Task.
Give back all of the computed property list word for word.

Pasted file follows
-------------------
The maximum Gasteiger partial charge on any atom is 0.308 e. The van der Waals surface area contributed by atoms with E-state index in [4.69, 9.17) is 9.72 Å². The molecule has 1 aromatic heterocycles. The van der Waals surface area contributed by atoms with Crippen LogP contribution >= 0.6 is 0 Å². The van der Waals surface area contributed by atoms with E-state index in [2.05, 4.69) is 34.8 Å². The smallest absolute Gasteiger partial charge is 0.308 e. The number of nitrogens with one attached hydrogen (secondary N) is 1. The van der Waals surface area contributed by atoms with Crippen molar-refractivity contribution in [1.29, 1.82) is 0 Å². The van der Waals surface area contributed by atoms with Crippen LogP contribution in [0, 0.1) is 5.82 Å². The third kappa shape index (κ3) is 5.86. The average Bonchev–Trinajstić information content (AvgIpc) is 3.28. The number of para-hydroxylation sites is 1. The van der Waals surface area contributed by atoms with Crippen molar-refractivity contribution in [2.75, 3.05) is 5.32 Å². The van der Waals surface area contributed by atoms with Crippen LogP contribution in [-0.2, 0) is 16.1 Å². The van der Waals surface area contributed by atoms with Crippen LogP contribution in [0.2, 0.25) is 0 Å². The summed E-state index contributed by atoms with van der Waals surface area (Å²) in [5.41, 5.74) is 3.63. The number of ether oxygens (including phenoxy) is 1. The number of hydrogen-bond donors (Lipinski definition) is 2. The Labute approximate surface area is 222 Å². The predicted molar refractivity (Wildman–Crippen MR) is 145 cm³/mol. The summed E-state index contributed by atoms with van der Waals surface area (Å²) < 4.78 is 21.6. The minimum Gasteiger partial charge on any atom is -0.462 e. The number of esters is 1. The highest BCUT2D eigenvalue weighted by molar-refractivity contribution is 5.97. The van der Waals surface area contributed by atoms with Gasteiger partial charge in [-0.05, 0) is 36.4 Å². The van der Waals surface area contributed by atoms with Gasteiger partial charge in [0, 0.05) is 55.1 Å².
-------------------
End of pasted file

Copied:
The maximum Gasteiger partial charge on any atom is 0.308 e. The van der Waals surface area contributed by atoms with E-state index in [4.69, 9.17) is 9.72 Å². The molecule has 1 aromatic heterocycles. The van der Waals surface area contributed by atoms with Crippen LogP contribution >= 0.6 is 0 Å². The van der Waals surface area contributed by atoms with E-state index in [2.05, 4.69) is 34.8 Å². The smallest absolute Gasteiger partial charge is 0.308 e. The number of nitrogens with one attached hydrogen (secondary N) is 1. The van der Waals surface area contributed by atoms with Crippen molar-refractivity contribution in [1.29, 1.82) is 0 Å². The van der Waals surface area contributed by atoms with Crippen LogP contribution in [0, 0.1) is 5.82 Å². The third kappa shape index (κ3) is 5.86. The average Bonchev–Trinajstić information content (AvgIpc) is 3.28. The number of para-hydroxylation sites is 1. The van der Waals surface area contributed by atoms with Crippen molar-refractivity contribution in [2.75, 3.05) is 5.32 Å². The van der Waals surface area contributed by atoms with Crippen LogP contribution in [-0.2, 0) is 16.1 Å². The van der Waals surface area contributed by atoms with Crippen LogP contribution in [0.2, 0.25) is 0 Å². The summed E-state index contributed by atoms with van der Waals surface area (Å²) in [5.41, 5.74) is 3.63. The number of ether oxygens (including phenoxy) is 1. The number of hydrogen-bond donors (Lipinski definition) is 2. The Labute approximate surface area is 222 Å². The predicted molar refractivity (Wildman–Crippen MR) is 145 cm³/mol. The summed E-state index contributed by atoms with van der Waals surface area (Å²) < 4.78 is 21.6. The minimum Gasteiger partial charge on any atom is -0.462 e. The number of esters is 1. The highest BCUT2D eigenvalue weighted by molar-refractivity contribution is 5.97. The van der Waals surface area contributed by atoms with Gasteiger partial charge in [-0.05, 0) is 36.4 Å². The van der Waals surface area contributed by atoms with Gasteiger partial charge in [0, 0.05) is 55.1 Å².